Picks and Pans Review: Dusk
by James Salter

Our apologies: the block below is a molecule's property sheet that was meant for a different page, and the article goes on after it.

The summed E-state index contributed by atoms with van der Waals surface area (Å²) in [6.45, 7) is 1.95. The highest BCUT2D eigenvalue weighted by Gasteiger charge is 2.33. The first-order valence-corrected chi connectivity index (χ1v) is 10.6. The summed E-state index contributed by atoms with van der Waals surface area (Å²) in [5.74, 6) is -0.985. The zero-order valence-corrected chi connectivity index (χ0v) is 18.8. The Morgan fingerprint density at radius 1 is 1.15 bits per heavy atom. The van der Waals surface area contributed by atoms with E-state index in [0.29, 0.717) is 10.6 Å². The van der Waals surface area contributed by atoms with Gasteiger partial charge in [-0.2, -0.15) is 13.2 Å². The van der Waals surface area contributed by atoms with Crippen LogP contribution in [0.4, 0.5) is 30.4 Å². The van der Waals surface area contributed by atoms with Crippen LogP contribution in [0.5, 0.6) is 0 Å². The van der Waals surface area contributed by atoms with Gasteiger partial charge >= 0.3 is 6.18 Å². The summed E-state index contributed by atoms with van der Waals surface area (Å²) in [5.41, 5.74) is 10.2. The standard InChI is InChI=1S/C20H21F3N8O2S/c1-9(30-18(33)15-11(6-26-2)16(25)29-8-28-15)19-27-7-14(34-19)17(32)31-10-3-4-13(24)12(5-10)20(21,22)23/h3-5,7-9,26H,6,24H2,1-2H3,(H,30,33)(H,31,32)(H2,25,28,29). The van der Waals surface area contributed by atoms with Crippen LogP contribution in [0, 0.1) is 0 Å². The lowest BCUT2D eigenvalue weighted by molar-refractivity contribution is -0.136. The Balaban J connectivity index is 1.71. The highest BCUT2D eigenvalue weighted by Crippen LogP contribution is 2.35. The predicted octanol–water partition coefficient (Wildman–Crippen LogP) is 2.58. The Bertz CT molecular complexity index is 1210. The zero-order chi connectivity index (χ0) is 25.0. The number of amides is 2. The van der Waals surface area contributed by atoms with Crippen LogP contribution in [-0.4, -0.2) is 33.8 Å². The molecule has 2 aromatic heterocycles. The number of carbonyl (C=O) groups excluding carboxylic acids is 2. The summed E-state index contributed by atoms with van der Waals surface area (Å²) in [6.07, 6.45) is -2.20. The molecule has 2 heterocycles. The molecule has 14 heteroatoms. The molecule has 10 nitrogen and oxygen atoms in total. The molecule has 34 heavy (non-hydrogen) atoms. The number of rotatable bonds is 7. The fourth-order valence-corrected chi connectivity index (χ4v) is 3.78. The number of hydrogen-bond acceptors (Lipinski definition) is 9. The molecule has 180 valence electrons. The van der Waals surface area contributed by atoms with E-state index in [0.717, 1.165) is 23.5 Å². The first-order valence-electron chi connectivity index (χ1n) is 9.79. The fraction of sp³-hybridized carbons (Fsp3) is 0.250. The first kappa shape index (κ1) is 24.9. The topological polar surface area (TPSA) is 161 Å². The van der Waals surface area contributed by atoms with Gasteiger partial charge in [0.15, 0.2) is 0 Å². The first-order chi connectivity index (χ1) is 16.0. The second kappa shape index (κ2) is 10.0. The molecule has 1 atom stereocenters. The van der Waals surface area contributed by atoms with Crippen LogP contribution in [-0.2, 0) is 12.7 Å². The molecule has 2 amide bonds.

The stories in this collection take place everywhere from Texas to Italy. The characters range from small-town construction workers to dilettantes in Barcelona. Yet the mood is consistent, reflecting a pervasive sense of resignation and disconnection. At a reunion for a group of West Point alumni, the main character is alienated because he has become not a soldier but an artist. A Long Island divorcée fires her au pair girl after reading—and obviously envying—the graphic love letters the girl receives from a boyfriend. A screenwriter on a European movie location has an idle affair with a publicity assistant while the film's male star, who is having an idle affair with his leading lady, wonders how long it will be until he is a has-been. Salter, a novelist whose best-known books are A Sport and a Pastime and Light Years, writes with an economy of language bordering on the cryptic, as if he has to make every verb count. Each word must carry so much meaning that even a slight false move is disturbing. In one story he asks for double takes when he describes a man watching his lover sleep: "She lies still, she does not even breathe." It's soon clear the woman is alive and that it was the man's illusion that she wasn't breathing; by then, however, the story's fragile tension has been broken. Most of the time Salter's technique and his tone mesh. In Twenty Minutes, a woman injured in a riding accident lies alone, dying: "Her face was wet and she was shivering. Now it was here. Now you must do it, she realized. She knew there was a God, she hoped it. She shut her eyes." These vignettes are, indeed, thoroughly cheerless. Yet the characters are affecting and oddly sympathetic, perhaps because their desperation so often stems from a refusal to acknowledge pain. (North Point, $14.95)
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